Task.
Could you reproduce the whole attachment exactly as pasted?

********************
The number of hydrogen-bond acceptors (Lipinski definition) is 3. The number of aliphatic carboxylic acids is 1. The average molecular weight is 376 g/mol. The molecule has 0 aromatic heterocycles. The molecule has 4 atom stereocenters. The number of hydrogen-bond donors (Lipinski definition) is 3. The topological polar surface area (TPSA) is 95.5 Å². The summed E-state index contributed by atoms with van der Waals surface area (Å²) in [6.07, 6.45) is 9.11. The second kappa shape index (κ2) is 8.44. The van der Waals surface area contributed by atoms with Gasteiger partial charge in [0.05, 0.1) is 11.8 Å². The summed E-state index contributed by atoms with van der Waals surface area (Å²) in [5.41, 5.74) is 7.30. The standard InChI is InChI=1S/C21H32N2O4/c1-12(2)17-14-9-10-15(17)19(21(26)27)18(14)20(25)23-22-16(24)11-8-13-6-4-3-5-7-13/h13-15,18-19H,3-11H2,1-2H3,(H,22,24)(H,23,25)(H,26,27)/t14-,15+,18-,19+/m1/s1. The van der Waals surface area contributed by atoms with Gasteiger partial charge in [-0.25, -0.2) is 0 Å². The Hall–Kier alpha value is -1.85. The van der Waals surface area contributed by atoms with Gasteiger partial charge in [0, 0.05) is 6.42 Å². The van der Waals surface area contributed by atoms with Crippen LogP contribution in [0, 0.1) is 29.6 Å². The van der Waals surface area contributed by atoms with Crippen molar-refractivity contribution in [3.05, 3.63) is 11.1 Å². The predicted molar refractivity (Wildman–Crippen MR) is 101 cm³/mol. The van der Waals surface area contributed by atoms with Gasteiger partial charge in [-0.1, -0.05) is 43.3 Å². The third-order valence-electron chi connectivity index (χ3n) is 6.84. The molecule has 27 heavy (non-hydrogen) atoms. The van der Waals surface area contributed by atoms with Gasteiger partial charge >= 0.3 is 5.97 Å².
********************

The number of hydrogen-bond acceptors (Lipinski definition) is 3. The number of aliphatic carboxylic acids is 1. The average molecular weight is 376 g/mol. The molecule has 0 aromatic heterocycles. The molecule has 4 atom stereocenters. The number of hydrogen-bond donors (Lipinski definition) is 3. The topological polar surface area (TPSA) is 95.5 Å². The summed E-state index contributed by atoms with van der Waals surface area (Å²) in [6.07, 6.45) is 9.11. The second kappa shape index (κ2) is 8.44. The van der Waals surface area contributed by atoms with Gasteiger partial charge in [0.05, 0.1) is 11.8 Å². The summed E-state index contributed by atoms with van der Waals surface area (Å²) in [5.41, 5.74) is 7.30. The standard InChI is InChI=1S/C21H32N2O4/c1-12(2)17-14-9-10-15(17)19(21(26)27)18(14)20(25)23-22-16(24)11-8-13-6-4-3-5-7-13/h13-15,18-19H,3-11H2,1-2H3,(H,22,24)(H,23,25)(H,26,27)/t14-,15+,18-,19+/m1/s1. The van der Waals surface area contributed by atoms with Gasteiger partial charge in [-0.25, -0.2) is 0 Å². The Hall–Kier alpha value is -1.85. The van der Waals surface area contributed by atoms with Gasteiger partial charge in [0, 0.05) is 6.42 Å². The van der Waals surface area contributed by atoms with Crippen LogP contribution in [0, 0.1) is 29.6 Å². The van der Waals surface area contributed by atoms with Crippen molar-refractivity contribution in [3.05, 3.63) is 11.1 Å². The predicted molar refractivity (Wildman–Crippen MR) is 101 cm³/mol. The van der Waals surface area contributed by atoms with Gasteiger partial charge in [-0.1, -0.05) is 43.3 Å². The third-order valence-electron chi connectivity index (χ3n) is 6.84. The molecule has 27 heavy (non-hydrogen) atoms. The van der Waals surface area contributed by atoms with Gasteiger partial charge >= 0.3 is 5.97 Å².